WVU Football: Does Holgorsen In Waiting Mean Luck Has Already Given Up on 2011?

Matthew KiesslingContributor IDecember 21, 2010

WVU Athletic Director Oliver Luck
WVU Athletic Director Oliver LuckAaron M. Sprecher/Getty Images

“Head coach in waiting” is a term that has been tossed around college football for the last few years or so: it is simply a designation of succession.  And before this week, it had been a hiring strategy exercised by powerhouse college football programs to ensure that when their legendary head coaches retired a qualified successor stood ready to take the helm. 

This week, newly hired offensive coordinator Dana Holgorsen was tapped as the Mountaineer football program’s head coach in waiting.  Hired away from Oklahoma State, where he served as the offensive coordinator, Holgorsen is widely revered as an offensive innovator and brilliant play caller. 

For years he was one of the driving forces behind Texas Tech’s nearly unstoppable offense, helping to rewrite many a Big 12 passing record.  And while many had clamored for former Texas Tech head coach Mike Leach to get the nod at WVU, a Texas Tech University alum noted to me the other day that WVU did much better in getting Holgorsen.  In his words, the program got “Mike Leach’s brain without Mike Leach’s drama.”     

So this prompts a simple question: When did Bill Stewart become worthy of a head coach in waiting?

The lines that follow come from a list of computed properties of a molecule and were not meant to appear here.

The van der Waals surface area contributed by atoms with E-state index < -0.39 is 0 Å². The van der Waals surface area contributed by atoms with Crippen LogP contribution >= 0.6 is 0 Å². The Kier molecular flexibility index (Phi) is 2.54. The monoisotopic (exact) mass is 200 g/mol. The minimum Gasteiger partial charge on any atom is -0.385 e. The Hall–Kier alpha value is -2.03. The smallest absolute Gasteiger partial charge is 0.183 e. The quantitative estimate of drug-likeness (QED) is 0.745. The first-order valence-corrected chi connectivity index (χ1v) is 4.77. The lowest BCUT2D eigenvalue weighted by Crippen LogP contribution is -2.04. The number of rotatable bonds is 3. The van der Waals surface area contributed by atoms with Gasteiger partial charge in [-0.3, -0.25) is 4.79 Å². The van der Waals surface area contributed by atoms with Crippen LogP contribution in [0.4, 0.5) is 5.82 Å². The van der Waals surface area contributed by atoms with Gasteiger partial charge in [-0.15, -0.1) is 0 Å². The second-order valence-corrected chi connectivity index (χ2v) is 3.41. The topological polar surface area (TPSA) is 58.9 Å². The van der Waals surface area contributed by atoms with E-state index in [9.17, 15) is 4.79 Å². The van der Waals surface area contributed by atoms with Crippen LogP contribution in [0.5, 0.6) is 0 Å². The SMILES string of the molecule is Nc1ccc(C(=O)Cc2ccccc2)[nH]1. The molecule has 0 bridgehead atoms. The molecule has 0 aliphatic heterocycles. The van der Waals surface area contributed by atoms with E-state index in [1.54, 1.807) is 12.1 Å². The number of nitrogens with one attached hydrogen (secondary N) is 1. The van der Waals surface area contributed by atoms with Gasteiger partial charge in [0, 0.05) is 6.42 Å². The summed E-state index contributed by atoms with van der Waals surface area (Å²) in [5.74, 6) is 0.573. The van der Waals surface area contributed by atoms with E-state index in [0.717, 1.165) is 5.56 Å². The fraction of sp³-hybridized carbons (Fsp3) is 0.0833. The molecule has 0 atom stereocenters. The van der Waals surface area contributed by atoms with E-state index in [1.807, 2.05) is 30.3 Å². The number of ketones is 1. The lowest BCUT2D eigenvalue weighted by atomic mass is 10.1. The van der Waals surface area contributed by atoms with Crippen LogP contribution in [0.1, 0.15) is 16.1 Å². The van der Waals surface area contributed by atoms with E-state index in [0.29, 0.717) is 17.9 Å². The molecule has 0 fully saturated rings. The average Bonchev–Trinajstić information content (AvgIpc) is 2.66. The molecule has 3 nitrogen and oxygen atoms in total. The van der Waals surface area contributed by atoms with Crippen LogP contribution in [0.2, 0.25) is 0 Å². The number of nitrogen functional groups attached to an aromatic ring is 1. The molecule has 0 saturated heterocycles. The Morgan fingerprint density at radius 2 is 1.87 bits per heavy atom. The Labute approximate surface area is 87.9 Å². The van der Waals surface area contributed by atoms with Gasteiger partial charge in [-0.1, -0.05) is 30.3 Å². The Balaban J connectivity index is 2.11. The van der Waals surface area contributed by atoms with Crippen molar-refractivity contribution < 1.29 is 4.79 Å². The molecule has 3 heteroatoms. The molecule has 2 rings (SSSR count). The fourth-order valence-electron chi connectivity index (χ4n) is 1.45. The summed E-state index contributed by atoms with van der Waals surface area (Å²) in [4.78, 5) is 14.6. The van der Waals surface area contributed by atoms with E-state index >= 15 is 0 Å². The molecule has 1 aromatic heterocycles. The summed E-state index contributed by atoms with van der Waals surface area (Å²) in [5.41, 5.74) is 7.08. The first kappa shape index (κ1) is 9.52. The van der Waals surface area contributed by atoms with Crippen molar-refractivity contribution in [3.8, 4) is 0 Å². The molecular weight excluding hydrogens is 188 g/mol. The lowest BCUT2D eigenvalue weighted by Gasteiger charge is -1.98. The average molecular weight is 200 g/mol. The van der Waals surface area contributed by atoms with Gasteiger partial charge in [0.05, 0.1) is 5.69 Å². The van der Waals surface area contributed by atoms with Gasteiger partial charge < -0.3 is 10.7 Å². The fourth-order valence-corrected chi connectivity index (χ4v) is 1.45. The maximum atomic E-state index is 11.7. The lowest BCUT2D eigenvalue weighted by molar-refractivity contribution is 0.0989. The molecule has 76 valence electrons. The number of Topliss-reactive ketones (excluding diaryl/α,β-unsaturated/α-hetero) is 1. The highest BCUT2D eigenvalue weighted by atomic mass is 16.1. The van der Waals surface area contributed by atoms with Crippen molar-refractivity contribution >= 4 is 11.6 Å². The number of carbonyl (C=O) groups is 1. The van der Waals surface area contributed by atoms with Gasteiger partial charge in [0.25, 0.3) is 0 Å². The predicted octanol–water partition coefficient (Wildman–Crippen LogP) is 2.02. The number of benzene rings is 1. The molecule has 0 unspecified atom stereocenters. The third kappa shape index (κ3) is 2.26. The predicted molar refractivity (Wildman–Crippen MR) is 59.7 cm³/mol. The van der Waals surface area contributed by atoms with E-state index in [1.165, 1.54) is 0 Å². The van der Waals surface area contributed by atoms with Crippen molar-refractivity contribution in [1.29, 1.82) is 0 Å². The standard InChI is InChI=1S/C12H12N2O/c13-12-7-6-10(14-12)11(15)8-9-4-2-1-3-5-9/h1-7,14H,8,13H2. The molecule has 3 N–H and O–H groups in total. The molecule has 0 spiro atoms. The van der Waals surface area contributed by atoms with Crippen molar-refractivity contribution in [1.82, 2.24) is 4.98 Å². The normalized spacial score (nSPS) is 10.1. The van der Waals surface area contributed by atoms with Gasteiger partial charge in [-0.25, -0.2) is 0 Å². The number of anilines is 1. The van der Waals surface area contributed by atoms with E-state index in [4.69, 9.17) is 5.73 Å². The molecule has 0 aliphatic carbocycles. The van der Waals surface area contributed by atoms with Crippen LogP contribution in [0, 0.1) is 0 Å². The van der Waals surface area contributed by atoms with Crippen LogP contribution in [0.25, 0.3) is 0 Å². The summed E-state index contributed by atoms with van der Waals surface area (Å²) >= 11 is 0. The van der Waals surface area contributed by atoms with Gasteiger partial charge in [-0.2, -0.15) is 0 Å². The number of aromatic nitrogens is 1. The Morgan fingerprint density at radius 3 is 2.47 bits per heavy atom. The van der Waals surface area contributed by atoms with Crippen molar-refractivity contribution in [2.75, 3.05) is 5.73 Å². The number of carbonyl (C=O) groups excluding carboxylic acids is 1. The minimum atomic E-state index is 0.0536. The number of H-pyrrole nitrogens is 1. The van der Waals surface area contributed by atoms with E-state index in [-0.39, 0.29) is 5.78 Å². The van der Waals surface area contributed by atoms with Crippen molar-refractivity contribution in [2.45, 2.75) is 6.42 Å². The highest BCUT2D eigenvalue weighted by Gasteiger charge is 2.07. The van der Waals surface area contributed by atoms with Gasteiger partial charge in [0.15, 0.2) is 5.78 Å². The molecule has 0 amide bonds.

Former WVU football coach and Florida State legend Bobby Bowden had a head coach in waiting for years at FSU.  So did Barry Alvarez at Wisconsin and Mike Bellotti at Oregon.  But it is hard for anyone to argue that Bill Stewart is on par with any of the three.  In fact, it is actually difficult to argue that Bill Stewart’s first game, serving as WVU interim head football coach in a Fiesta Bowl victory over Oklahoma was not likely his best.

Forgetting for a moment that this week the designation “head coach in waiting” took major blows when Texas’ Bill Muschamp and Maryland’s Jim Franklin, both tapped to take over their programs, left for greener pastures at Florida and Vanderbilt respectively.  Logistically, Oliver Luck has to know how this move appears to Mountaineer fans. 

After all, Luck is a former Mountaineer and NFL football standout. He has also been a successful and driven entrepreneur and businessman.  Over the last few years, he has watched firsthand the difference a top notch head coach can make in a football program.  After all, his son Andrew is an All-American quarterback playing for recently installed head coach Jim Harbaugh, who has brought Stanford football back from mediocrity.

So why subject Mountaineer fans to yet another year of Bill Stewart?

Stewart either is or is not good enough to lead the program.  And past performance indicates the latter.  Fans and alumni have had enough of the poor play calling, the disorganization, the confusion in crucial situations, and the obviously awful game management. 

If Holgorsen has truly been brought in because Luck, as he said at last week’s press conference, did not believe that the program could win a national championship with Bill Stewart as the head coach, is now not the time right to make a change?

By prolonging the inevitable and allowing Bill Stewart to hang around, Luck is sending a clear message to both the team and the WVU football faithful that 2011 will not be their year.  For whatever reason, Oliver Luck has all but packed it in for 2011 and is the greatest tragedy of the Holgorsen “head coach in waiting” hiring.

So, for now, WVU fans are left waiting for the first snap of 2012 and wondering why their athletic director gave up on next year long before it even started.